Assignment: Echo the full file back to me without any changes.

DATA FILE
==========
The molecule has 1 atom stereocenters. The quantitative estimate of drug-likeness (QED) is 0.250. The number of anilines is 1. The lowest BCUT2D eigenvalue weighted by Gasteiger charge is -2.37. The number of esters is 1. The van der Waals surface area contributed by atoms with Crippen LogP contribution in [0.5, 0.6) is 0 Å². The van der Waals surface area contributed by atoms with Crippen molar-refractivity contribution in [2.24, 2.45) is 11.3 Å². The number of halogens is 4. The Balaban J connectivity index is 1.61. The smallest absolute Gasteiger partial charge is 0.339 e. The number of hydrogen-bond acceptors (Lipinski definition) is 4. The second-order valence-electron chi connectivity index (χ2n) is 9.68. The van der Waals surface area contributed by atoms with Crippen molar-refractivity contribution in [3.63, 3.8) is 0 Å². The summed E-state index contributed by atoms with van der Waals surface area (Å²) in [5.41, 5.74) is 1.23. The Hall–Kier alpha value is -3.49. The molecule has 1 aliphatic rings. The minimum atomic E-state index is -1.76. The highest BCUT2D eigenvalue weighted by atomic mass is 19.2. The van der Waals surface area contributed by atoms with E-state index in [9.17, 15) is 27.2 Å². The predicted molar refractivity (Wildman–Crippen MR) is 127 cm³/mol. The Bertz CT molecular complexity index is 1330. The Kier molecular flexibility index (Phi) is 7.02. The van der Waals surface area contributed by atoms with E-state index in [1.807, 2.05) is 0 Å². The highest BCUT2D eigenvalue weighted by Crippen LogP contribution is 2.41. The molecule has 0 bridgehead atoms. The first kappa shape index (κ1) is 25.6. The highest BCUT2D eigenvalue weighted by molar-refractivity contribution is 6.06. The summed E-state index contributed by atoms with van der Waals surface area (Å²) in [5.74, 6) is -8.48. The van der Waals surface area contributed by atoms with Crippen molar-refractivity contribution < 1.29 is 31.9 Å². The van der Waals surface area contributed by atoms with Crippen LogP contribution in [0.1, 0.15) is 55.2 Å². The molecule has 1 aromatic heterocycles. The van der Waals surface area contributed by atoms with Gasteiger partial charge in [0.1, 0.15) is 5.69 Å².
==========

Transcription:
The molecule has 1 atom stereocenters. The quantitative estimate of drug-likeness (QED) is 0.250. The number of anilines is 1. The lowest BCUT2D eigenvalue weighted by Gasteiger charge is -2.37. The number of esters is 1. The van der Waals surface area contributed by atoms with Crippen LogP contribution in [0.5, 0.6) is 0 Å². The van der Waals surface area contributed by atoms with Crippen molar-refractivity contribution in [2.24, 2.45) is 11.3 Å². The number of halogens is 4. The Balaban J connectivity index is 1.61. The smallest absolute Gasteiger partial charge is 0.339 e. The number of hydrogen-bond acceptors (Lipinski definition) is 4. The second-order valence-electron chi connectivity index (χ2n) is 9.68. The van der Waals surface area contributed by atoms with Crippen molar-refractivity contribution in [3.63, 3.8) is 0 Å². The summed E-state index contributed by atoms with van der Waals surface area (Å²) in [5.41, 5.74) is 1.23. The Hall–Kier alpha value is -3.49. The molecule has 1 aliphatic rings. The minimum atomic E-state index is -1.76. The highest BCUT2D eigenvalue weighted by atomic mass is 19.2. The van der Waals surface area contributed by atoms with E-state index in [9.17, 15) is 27.2 Å². The predicted molar refractivity (Wildman–Crippen MR) is 127 cm³/mol. The Bertz CT molecular complexity index is 1330. The Kier molecular flexibility index (Phi) is 7.02. The van der Waals surface area contributed by atoms with E-state index in [1.807, 2.05) is 0 Å². The highest BCUT2D eigenvalue weighted by Crippen LogP contribution is 2.41. The molecule has 0 bridgehead atoms. The first kappa shape index (κ1) is 25.6. The highest BCUT2D eigenvalue weighted by molar-refractivity contribution is 6.06. The summed E-state index contributed by atoms with van der Waals surface area (Å²) in [5.74, 6) is -8.48. The van der Waals surface area contributed by atoms with Crippen molar-refractivity contribution < 1.29 is 31.9 Å². The van der Waals surface area contributed by atoms with Crippen LogP contribution in [0.1, 0.15) is 55.2 Å². The molecule has 1 aromatic heterocycles. The van der Waals surface area contributed by atoms with Gasteiger partial charge in [0.1, 0.15) is 5.69 Å².